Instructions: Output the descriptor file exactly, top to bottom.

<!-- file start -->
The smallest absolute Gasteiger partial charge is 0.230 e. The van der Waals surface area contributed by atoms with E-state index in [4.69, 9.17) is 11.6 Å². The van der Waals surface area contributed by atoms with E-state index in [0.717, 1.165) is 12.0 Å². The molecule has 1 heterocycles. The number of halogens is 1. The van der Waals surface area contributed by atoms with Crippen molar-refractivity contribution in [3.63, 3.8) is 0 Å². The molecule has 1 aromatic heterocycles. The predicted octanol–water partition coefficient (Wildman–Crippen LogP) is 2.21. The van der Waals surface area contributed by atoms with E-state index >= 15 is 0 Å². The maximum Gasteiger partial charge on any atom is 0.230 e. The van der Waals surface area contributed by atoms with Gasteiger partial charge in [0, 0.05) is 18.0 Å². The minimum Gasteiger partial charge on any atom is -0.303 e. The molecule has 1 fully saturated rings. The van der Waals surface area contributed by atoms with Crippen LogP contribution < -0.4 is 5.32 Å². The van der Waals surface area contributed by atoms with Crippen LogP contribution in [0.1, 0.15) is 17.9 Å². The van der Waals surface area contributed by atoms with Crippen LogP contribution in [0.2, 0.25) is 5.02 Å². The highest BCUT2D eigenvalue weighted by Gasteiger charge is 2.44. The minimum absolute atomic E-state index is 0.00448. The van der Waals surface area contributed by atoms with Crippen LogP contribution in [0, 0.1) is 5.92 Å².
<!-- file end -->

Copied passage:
The smallest absolute Gasteiger partial charge is 0.230 e. The van der Waals surface area contributed by atoms with E-state index in [4.69, 9.17) is 11.6 Å². The van der Waals surface area contributed by atoms with E-state index in [0.717, 1.165) is 12.0 Å². The molecule has 1 heterocycles. The number of halogens is 1. The van der Waals surface area contributed by atoms with Crippen molar-refractivity contribution in [3.63, 3.8) is 0 Å². The molecule has 1 aromatic heterocycles. The predicted octanol–water partition coefficient (Wildman–Crippen LogP) is 2.21. The van der Waals surface area contributed by atoms with E-state index >= 15 is 0 Å². The maximum Gasteiger partial charge on any atom is 0.230 e. The van der Waals surface area contributed by atoms with Gasteiger partial charge in [0, 0.05) is 18.0 Å². The minimum Gasteiger partial charge on any atom is -0.303 e. The molecule has 1 fully saturated rings. The van der Waals surface area contributed by atoms with Crippen LogP contribution < -0.4 is 5.32 Å². The van der Waals surface area contributed by atoms with Crippen LogP contribution in [0.1, 0.15) is 17.9 Å². The van der Waals surface area contributed by atoms with Crippen LogP contribution in [0.2, 0.25) is 5.02 Å². The highest BCUT2D eigenvalue weighted by Gasteiger charge is 2.44. The minimum absolute atomic E-state index is 0.00448. The van der Waals surface area contributed by atoms with Crippen LogP contribution in [0, 0.1) is 5.92 Å².